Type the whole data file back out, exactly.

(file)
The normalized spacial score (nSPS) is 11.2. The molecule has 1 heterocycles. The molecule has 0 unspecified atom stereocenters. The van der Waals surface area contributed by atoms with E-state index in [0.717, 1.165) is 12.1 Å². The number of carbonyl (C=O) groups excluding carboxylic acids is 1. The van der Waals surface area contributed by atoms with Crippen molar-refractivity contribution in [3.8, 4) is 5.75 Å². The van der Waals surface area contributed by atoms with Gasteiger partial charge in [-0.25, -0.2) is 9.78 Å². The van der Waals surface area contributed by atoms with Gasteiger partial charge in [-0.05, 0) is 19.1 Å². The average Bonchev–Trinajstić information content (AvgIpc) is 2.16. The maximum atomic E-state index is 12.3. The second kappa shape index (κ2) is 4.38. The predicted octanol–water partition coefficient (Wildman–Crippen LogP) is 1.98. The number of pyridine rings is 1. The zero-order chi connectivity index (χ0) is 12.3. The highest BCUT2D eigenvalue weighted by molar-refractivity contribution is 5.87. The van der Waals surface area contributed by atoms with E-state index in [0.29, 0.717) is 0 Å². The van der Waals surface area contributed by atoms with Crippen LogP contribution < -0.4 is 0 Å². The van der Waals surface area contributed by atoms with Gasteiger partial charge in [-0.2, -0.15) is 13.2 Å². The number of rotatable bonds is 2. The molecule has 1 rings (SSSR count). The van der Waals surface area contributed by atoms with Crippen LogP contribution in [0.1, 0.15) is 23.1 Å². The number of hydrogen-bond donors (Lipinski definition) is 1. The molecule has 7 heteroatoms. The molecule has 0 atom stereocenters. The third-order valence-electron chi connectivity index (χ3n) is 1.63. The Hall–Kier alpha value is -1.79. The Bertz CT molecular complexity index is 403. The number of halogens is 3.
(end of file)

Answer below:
The normalized spacial score (nSPS) is 11.2. The molecule has 1 heterocycles. The molecule has 0 unspecified atom stereocenters. The van der Waals surface area contributed by atoms with E-state index in [0.717, 1.165) is 12.1 Å². The number of carbonyl (C=O) groups excluding carboxylic acids is 1. The van der Waals surface area contributed by atoms with Crippen molar-refractivity contribution in [3.8, 4) is 5.75 Å². The van der Waals surface area contributed by atoms with Gasteiger partial charge in [-0.25, -0.2) is 9.78 Å². The van der Waals surface area contributed by atoms with Gasteiger partial charge in [-0.05, 0) is 19.1 Å². The average Bonchev–Trinajstić information content (AvgIpc) is 2.16. The maximum atomic E-state index is 12.3. The second kappa shape index (κ2) is 4.38. The predicted octanol–water partition coefficient (Wildman–Crippen LogP) is 1.98. The number of pyridine rings is 1. The zero-order chi connectivity index (χ0) is 12.3. The highest BCUT2D eigenvalue weighted by molar-refractivity contribution is 5.87. The van der Waals surface area contributed by atoms with E-state index in [0.29, 0.717) is 0 Å². The van der Waals surface area contributed by atoms with Crippen LogP contribution < -0.4 is 0 Å². The van der Waals surface area contributed by atoms with Gasteiger partial charge in [-0.2, -0.15) is 13.2 Å². The number of rotatable bonds is 2. The molecule has 1 rings (SSSR count). The van der Waals surface area contributed by atoms with Crippen LogP contribution in [0.1, 0.15) is 23.1 Å². The number of hydrogen-bond donors (Lipinski definition) is 1. The molecule has 7 heteroatoms. The molecule has 0 atom stereocenters. The third-order valence-electron chi connectivity index (χ3n) is 1.63. The Hall–Kier alpha value is -1.79. The Bertz CT molecular complexity index is 403. The number of halogens is 3.